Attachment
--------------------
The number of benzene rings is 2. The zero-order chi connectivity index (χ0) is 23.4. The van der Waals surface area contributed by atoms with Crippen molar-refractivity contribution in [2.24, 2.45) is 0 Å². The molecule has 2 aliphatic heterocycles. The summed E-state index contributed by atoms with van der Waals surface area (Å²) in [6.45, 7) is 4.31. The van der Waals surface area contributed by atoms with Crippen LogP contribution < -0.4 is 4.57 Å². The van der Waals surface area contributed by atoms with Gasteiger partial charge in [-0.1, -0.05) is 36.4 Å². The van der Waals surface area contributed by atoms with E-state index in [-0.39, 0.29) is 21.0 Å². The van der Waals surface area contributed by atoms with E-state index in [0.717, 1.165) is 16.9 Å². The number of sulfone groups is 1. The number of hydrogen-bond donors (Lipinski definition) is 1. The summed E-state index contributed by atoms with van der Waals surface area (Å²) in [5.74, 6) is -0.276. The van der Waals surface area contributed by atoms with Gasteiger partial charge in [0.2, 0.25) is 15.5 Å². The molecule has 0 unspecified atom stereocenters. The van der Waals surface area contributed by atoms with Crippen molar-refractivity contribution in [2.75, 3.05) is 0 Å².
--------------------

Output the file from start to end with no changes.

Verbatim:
The number of benzene rings is 2. The zero-order chi connectivity index (χ0) is 23.4. The van der Waals surface area contributed by atoms with Crippen molar-refractivity contribution in [2.24, 2.45) is 0 Å². The molecule has 2 aliphatic heterocycles. The summed E-state index contributed by atoms with van der Waals surface area (Å²) in [6.45, 7) is 4.31. The van der Waals surface area contributed by atoms with Crippen LogP contribution < -0.4 is 4.57 Å². The van der Waals surface area contributed by atoms with Gasteiger partial charge in [-0.1, -0.05) is 36.4 Å². The van der Waals surface area contributed by atoms with E-state index in [-0.39, 0.29) is 21.0 Å². The van der Waals surface area contributed by atoms with E-state index in [0.717, 1.165) is 16.9 Å². The number of sulfone groups is 1. The number of hydrogen-bond donors (Lipinski definition) is 1. The summed E-state index contributed by atoms with van der Waals surface area (Å²) in [5.74, 6) is -0.276. The van der Waals surface area contributed by atoms with Gasteiger partial charge in [0.2, 0.25) is 15.5 Å². The molecule has 0 unspecified atom stereocenters. The van der Waals surface area contributed by atoms with Crippen molar-refractivity contribution in [2.75, 3.05) is 0 Å².